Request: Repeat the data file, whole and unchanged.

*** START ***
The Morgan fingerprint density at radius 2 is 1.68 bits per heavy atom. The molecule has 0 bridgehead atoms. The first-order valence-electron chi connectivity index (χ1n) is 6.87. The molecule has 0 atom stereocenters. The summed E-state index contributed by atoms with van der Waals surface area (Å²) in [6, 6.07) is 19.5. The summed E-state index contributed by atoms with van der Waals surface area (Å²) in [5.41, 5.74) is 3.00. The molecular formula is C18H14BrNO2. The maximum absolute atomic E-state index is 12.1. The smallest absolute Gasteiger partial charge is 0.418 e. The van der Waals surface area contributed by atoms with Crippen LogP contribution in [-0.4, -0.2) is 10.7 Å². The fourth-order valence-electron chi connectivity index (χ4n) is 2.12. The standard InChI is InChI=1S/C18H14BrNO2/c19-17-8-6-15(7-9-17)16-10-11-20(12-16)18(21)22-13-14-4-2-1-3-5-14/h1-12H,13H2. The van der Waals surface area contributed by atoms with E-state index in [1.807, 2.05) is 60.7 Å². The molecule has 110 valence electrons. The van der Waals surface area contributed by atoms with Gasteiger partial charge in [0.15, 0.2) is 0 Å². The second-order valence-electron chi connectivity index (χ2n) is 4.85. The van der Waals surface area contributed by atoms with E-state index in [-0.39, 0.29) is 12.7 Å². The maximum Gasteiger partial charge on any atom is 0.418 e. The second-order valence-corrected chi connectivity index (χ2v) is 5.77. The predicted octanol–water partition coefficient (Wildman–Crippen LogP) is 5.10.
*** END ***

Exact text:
The Morgan fingerprint density at radius 2 is 1.68 bits per heavy atom. The molecule has 0 bridgehead atoms. The first-order valence-electron chi connectivity index (χ1n) is 6.87. The molecule has 0 atom stereocenters. The summed E-state index contributed by atoms with van der Waals surface area (Å²) in [6, 6.07) is 19.5. The summed E-state index contributed by atoms with van der Waals surface area (Å²) in [5.41, 5.74) is 3.00. The molecular formula is C18H14BrNO2. The maximum absolute atomic E-state index is 12.1. The smallest absolute Gasteiger partial charge is 0.418 e. The van der Waals surface area contributed by atoms with Crippen LogP contribution in [-0.4, -0.2) is 10.7 Å². The fourth-order valence-electron chi connectivity index (χ4n) is 2.12. The standard InChI is InChI=1S/C18H14BrNO2/c19-17-8-6-15(7-9-17)16-10-11-20(12-16)18(21)22-13-14-4-2-1-3-5-14/h1-12H,13H2. The van der Waals surface area contributed by atoms with E-state index in [1.807, 2.05) is 60.7 Å². The molecule has 110 valence electrons. The van der Waals surface area contributed by atoms with Gasteiger partial charge in [0.15, 0.2) is 0 Å². The second-order valence-electron chi connectivity index (χ2n) is 4.85. The van der Waals surface area contributed by atoms with E-state index in [-0.39, 0.29) is 12.7 Å². The maximum Gasteiger partial charge on any atom is 0.418 e. The second-order valence-corrected chi connectivity index (χ2v) is 5.77. The predicted octanol–water partition coefficient (Wildman–Crippen LogP) is 5.10.